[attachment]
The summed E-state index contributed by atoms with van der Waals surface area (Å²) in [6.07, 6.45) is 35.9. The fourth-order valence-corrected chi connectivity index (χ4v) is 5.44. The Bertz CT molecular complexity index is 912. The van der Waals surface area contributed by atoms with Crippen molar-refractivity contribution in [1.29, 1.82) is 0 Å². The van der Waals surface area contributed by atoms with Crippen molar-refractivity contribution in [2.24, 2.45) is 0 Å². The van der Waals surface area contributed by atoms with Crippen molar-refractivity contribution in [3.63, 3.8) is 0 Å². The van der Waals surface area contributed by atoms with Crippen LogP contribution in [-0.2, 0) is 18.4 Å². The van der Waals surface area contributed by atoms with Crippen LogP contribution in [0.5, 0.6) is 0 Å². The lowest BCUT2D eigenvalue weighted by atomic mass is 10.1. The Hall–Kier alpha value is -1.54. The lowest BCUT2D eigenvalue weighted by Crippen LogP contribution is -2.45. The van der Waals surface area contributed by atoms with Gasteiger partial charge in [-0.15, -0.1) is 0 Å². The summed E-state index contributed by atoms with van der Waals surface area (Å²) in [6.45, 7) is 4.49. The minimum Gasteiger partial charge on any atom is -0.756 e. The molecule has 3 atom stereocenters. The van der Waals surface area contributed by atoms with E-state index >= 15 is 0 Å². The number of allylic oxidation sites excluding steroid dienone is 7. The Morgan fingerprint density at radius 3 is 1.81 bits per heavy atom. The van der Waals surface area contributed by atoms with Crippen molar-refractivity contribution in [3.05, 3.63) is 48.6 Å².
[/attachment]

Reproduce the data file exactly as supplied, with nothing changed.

The summed E-state index contributed by atoms with van der Waals surface area (Å²) in [6.07, 6.45) is 35.9. The fourth-order valence-corrected chi connectivity index (χ4v) is 5.44. The Bertz CT molecular complexity index is 912. The van der Waals surface area contributed by atoms with Crippen molar-refractivity contribution in [1.29, 1.82) is 0 Å². The van der Waals surface area contributed by atoms with Crippen molar-refractivity contribution in [2.24, 2.45) is 0 Å². The van der Waals surface area contributed by atoms with Crippen molar-refractivity contribution in [3.63, 3.8) is 0 Å². The van der Waals surface area contributed by atoms with Crippen LogP contribution in [-0.2, 0) is 18.4 Å². The van der Waals surface area contributed by atoms with Crippen LogP contribution in [0.5, 0.6) is 0 Å². The lowest BCUT2D eigenvalue weighted by atomic mass is 10.1. The Hall–Kier alpha value is -1.54. The lowest BCUT2D eigenvalue weighted by Crippen LogP contribution is -2.45. The van der Waals surface area contributed by atoms with Gasteiger partial charge in [-0.15, -0.1) is 0 Å². The summed E-state index contributed by atoms with van der Waals surface area (Å²) in [6.45, 7) is 4.49. The minimum Gasteiger partial charge on any atom is -0.756 e. The molecule has 3 atom stereocenters. The van der Waals surface area contributed by atoms with E-state index >= 15 is 0 Å². The number of allylic oxidation sites excluding steroid dienone is 7. The Morgan fingerprint density at radius 3 is 1.81 bits per heavy atom. The van der Waals surface area contributed by atoms with Crippen molar-refractivity contribution in [3.05, 3.63) is 48.6 Å².